equations (only coupled through the forces), the stochastic equation and the

corresponding Fokker“Planck equation read

D

(F + B· 0 ),

q=

™ (8.91)

kB T

‚2ρ

‚ρ D‚

=’ (ρF ) + D 2 . (8.92)

‚t kB T ‚q ‚q

Setting ‚ρ/‚t = 0 and writing F = ’dV /dq, we ¬nd the equilibrium solution

V (q)

ρ(q) ∝ exp ’ , (8.93)

kB T

which again is the canonical distribution. In order to obtain the canonical

distribution by simulation using the stochastic Brownian equation, it is nec-

essary to take the time step small enough for F ”t to be a good approxima-

tion for the step made in the potential V . If that is not the case, integration

errors will produce deviating distributions. However, by applying an accep-

tance/rejection criterion to a Brownian step, a canonical distribution can be

enforced. This is the subject of the following section.

8.9 Smart Monte Carlo methods

The original Metropolis Monte Carlo procedure (Metropolis et al., 1953)

consists of a random step in con¬guration space, followed by an acceptance

criterion ensuring that the accepted con¬gurations sample a prescribed dis-

tribution function. For example, assume we wish to generate an ensemble

with canonical probabilities:

w(r) ∝ e’βV (r) . (8.94)

Consider a random con¬gurational step from r to r = r + ”r and let the

potential energies be given by

E = V (r), (8.95)

E = V (r ). (8.96)

8.9 Smart Monte Carlo methods 273

The random step may concern just one coordinate or one particle at a time,

or involve all particles at once. The sampling must be homogeneous over

space. The transition probabilities W’ from r to r and W← from r to r

should ful¬ll the detailed balance condition:

w(r)W’ = w(r )W← , (8.97)

leading to the ratio

W’ w(r )

= e’β(E ’E) .

= (8.98)

W← w(r)

This is accomplished by accepting the step with a probability pacc :

’

E ’ E ¤ 0 : W’ = pacc = 1,

for (8.99)

’

E ’ E > 0 : W’ = pacc = e’β(E ’E) ,

for (8.100)

’

as is easily seen by considering the backward transition probability:

E ’ E < 0 : W← = eβ(E ’E) ,

for (8.101)

E ’ E ≥ 0 : W← = 1,

for (8.102)

which ful¬lls (8.98). The acceptance with a given probability pacc < 1 is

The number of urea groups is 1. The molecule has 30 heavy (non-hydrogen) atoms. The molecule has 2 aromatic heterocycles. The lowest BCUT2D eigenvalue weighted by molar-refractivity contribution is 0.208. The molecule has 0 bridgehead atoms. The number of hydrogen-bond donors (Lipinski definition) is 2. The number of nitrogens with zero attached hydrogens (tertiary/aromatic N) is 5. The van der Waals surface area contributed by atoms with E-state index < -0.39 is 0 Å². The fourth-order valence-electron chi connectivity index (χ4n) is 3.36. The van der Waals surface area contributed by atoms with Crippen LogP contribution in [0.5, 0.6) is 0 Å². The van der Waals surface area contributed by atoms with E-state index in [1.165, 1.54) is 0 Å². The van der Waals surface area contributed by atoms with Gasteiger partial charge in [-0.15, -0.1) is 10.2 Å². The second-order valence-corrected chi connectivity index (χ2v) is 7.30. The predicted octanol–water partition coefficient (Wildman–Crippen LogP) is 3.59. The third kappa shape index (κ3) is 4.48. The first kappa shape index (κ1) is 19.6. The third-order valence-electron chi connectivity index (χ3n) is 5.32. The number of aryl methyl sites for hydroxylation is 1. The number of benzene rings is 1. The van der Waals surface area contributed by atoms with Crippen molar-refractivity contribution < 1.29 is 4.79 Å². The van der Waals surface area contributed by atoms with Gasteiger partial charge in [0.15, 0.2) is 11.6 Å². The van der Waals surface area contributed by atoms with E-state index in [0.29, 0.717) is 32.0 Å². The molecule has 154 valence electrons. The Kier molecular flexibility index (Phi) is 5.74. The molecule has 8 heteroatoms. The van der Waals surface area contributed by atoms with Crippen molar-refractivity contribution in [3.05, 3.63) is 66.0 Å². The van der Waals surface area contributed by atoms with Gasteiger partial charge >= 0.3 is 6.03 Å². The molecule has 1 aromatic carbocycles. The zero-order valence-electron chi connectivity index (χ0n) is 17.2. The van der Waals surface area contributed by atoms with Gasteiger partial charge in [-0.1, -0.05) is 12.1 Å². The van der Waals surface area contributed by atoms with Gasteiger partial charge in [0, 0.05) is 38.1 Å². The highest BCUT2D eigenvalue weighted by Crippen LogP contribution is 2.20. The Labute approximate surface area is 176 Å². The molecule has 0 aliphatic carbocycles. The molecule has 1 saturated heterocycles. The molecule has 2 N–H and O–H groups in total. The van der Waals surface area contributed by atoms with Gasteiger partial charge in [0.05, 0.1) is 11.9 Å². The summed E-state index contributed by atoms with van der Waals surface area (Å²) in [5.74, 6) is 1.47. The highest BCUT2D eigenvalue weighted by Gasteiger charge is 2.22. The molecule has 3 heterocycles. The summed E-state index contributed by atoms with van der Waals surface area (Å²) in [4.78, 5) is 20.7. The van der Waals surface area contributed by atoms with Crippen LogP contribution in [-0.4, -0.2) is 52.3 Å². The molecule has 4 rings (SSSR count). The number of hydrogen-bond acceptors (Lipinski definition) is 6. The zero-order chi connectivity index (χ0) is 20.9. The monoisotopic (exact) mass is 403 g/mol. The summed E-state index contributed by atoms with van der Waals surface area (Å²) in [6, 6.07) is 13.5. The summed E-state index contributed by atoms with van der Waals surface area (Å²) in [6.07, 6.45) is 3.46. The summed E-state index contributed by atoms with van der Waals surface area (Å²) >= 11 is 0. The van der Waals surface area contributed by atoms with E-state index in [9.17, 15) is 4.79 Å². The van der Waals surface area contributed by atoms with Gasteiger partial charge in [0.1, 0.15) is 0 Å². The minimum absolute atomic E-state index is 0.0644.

’

realized by drawing a uniform random number 0 ¤ · < 1 and accepting the

step when · < pacc . When a step is not accepted, the previous step should

’

be counted again.

In the “smart Monte Carlo” procedure, proposed by Rossky et al. (1978),

a Brownian dynamic step is attempted according to (8.79) and (8.80), sam-

pling ξ from a Gaussian distribution. We denote the con¬guration, force

and potential energy before the attempted step by r, F and E and after the

attempted step by r , F and E :

r = r + βD”tF + ξ. (8.103)

The transition probability is not uniform in this case, because of the bias

introduced by the force:

(r ’ r ’ βD”tF )2

∝ exp ’ pacc ,

W’ (8.104)

’

4D”t

because this is the probability that the random variable ξ is chosen such that

this particular step results. Now imposing the detailed balance condition

(8.98):

W’

= e’β(E ’E) , (8.105)

W←

274 Stochastic dynamics: reducing degrees of freedom

we ¬nd for the forward/backward acceptance ratio:

(r ’ r ’ βD”tF )2 ’ (r ’ r ’ βD”tF )2

pacc

’

= exp ’β(E ’ E) +

pacc 4D”t

←

= e’β” , (8.106)

with

1 1

” = E ’ E + (r ’ r) · (F + F ) ’ βD”t(F 2 ’ F 2 ). (8.107)

2 4

Note that ” for the forward and backward step are equal in magnitude and

opposite in sign. The acceptance is realized, similar to (8.98) and (8.100),

by choosing:

” ¤ 0 : pacc = 1,

for (8.108)

’

” > 0 : pacc = e’β” .

for (8.109)

’

The latter acceptance is implemented by accepting the step when a homo-

geneous random number 0 ¤ · < 1 is smaller than exp(’β”). When a step

is not accepted, the previous step should be counted again.

The rejection of a step does destroy the dynamical continuity of the Brow-

nian simulation, but ensures that the proper canonical distribution will be

obtained. In practice, the time step “ or rather the product D”t “ can be

chosen such that almost all steps are accepted and the dynamics remains

valid, at least within the approximations that have led to the Brownian

stochastic equation.

8.10 How to obtain the friction tensor

How can the friction tensor “ or, equivalently, the noise correlation matrix

“ be obtained for use in Langevin or Brownian simulations?

There are essentially three di¬erent routes to obtain the friction tensor:

(i) from theoretical considerations,

(ii) from empirical data,

(iii) from detailed MD simulations.

The route to be chosen depends on the system and on the choice of ”irrele-

vant” degrees of freedom over which averaging should take place. In general

the accuracy required for the friction tensor is not very high: it only in-

¬‚uences the dynamical behavior of the system but not the thermodynamic

equilibria. This is seen from the Fokker“Planck equation that appears to

8.10 How to obtain the friction tensor 275

yield a canonical distribution in con¬guration space, even for the rather in-

accurate Brownian dynamics, which is independent of the applied friction

coe¬cients as long as the ¬‚uctuation“dissipation balance is maintained. It